Last modified on 21 April 2015, at 22:41

fother

EnglishEdit

EtymologyEdit

From Old Norse fóðr, but see Old English fōdor, from Proto-Germanic *fōdrą (compare Dutch voer (pasture, fodder), German Futter (feed), Swedish foder), from fōda (food), from Proto-Indo-European *pat- 'to feed'. More at food.

NounEdit

fother (plural fothers)

  1. (obsolete) A wagonload.
  2. (obsolete) A load of any sort.
  3. (historical) A load: various English units of weight or volume based upon standardized cartloads of certain commodities.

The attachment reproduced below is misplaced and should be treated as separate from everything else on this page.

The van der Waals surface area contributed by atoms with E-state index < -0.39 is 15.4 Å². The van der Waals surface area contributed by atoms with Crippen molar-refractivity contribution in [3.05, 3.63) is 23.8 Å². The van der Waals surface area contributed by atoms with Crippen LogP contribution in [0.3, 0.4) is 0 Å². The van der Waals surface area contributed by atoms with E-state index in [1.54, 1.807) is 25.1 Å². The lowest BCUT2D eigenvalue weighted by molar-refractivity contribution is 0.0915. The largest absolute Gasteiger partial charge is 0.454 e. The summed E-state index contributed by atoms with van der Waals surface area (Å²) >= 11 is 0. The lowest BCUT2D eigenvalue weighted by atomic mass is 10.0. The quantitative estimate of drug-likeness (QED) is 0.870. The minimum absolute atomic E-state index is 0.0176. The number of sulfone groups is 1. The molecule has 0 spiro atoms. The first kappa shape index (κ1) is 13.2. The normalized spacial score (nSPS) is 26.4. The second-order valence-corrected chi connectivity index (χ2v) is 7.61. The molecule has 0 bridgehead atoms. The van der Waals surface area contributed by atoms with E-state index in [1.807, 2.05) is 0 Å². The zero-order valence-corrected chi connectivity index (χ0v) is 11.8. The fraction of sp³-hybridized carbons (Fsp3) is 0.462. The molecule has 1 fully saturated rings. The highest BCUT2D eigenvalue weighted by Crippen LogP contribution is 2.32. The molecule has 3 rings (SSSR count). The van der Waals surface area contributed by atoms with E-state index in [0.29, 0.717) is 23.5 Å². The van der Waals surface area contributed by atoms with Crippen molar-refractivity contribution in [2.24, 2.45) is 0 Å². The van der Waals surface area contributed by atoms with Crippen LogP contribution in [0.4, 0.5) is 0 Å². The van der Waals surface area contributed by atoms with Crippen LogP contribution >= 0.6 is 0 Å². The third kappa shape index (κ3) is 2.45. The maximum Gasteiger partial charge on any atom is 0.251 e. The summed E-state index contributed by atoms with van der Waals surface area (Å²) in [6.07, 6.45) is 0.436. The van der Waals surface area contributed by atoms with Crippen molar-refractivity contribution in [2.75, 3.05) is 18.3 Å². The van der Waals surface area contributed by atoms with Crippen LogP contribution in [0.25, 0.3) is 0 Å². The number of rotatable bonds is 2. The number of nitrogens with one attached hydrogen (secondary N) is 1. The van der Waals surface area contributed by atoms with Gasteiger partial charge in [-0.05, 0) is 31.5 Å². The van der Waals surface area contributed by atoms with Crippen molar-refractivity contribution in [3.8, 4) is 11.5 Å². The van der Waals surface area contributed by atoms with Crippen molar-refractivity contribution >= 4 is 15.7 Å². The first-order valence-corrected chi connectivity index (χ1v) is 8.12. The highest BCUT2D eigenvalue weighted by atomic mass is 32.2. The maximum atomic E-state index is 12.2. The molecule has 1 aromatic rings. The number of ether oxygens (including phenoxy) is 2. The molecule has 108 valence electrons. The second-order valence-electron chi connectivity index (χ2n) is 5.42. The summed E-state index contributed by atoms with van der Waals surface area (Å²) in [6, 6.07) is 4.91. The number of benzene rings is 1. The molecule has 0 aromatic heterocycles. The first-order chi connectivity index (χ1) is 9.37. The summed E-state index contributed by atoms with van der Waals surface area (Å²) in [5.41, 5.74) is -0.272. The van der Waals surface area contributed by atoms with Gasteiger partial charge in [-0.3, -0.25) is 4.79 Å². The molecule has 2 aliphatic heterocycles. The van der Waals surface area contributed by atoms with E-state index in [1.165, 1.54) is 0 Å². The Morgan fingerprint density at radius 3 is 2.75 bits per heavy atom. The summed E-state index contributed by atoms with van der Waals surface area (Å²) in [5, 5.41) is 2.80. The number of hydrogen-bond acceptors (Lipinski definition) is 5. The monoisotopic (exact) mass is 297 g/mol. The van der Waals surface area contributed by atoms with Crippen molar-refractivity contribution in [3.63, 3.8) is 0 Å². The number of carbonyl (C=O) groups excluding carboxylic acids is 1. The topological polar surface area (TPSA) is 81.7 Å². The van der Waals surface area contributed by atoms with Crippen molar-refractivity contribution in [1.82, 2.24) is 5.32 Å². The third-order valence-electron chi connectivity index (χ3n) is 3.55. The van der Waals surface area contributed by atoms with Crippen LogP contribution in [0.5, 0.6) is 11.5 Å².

• 1866: Now measured by the old hundred, that is, 108 lbs. the charrus contains nearly 19½ hundreds, that is it corresponds to the fodder, or fother, of modern times. —James Edwin Thorold Rogers, A History of Agriculture and Prices in England, Volume 1, p. 168.
  4. (dialect) Alternative form of fodder, food for animals.

SynonymsEdit

  • (unspecific amount): See cartload
  • (specific amount): See load

HyponymsEdit

  • (cartload): See load

VerbEdit

fother (third-person singular simple present fothers, present participle fothering, simple past and past participle fothered)

  1. (dialect) To feed animals (with fother).
  2. (dated, nautical) To stop a leak with oakum or old rope (often by drawing a sail under the hull).

AnagramsEdit